Mistake #3: Too Much SEO (or None at All)

OK, it’s not only egotists who make this mistake. Any Web search will generate pages where it’s obvious the author was thinking of search engine optimization (SEO) more than readers. On social media, you can spot the updates that are so riddled with keywords and hashtags that they are virtually impossible for the audience to read. You definitely can have too much of a good thing when it comes to keywords.

At the same time, the person who thinks he’s above needing to think about SEO is also wrong. If you want your content to have shelf life then you need to make it easy for people to find it. And you know where they’ll be looking, don’t you? Via search engines.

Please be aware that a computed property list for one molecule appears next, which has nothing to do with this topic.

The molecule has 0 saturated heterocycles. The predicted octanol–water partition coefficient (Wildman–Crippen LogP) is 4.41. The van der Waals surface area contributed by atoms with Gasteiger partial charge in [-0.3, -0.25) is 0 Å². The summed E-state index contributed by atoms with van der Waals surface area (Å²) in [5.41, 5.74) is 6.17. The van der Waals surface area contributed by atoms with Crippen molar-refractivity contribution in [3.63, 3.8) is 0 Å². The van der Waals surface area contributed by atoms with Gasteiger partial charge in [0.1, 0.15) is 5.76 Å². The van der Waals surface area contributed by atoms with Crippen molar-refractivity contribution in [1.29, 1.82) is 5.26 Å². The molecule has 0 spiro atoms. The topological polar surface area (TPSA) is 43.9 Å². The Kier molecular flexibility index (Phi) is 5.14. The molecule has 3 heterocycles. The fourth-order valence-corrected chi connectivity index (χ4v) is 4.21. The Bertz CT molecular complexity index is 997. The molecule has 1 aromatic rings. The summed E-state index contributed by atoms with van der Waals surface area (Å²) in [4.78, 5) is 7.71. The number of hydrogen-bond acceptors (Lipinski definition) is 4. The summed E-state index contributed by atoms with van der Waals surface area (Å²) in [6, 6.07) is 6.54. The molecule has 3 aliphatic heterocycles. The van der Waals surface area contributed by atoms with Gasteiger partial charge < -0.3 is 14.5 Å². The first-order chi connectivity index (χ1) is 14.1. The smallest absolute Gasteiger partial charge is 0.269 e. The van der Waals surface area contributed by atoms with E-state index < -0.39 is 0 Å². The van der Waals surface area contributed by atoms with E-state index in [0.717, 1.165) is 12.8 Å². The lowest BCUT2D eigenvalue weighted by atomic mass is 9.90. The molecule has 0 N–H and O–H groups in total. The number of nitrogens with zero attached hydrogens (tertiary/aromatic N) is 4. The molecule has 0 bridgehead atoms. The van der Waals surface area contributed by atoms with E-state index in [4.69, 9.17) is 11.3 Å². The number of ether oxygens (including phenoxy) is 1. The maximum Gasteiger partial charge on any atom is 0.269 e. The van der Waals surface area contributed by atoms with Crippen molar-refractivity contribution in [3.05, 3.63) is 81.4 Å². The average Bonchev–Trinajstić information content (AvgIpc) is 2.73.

The lesson in this is that when you craft your content, pick a topic and use the keyword a couple of times. If you’re sending a tweet or posting on Google+, limit the hashtags so you have space for a meaningful comment. If you can’t pick two major topics, then start again, because your audience won’t know either.

Mistake #4: No Strategic Planning

Egotistical content marketers may think that it’s enough to push out updates and everything else will follow, but that’s not true. Can your audience see what’s in it for them or only what’s in it for you? Like any campaign, a content marketing campaign must be planned. You must have an idea of what you want to share, what its purpose is, who you are hoping to target, when is the best time to make an update, which are the ideal channels where your audience hangs out (more on that in a moment) and why anyone should care (I’ll come back to that one later, too). If this reads a bit like the 6Ws in journalism, (who, what, when, where and why … and how?) that’s deliberate. Cover the 6Ws and you have a story worth sharing. Omit them — and you don’t.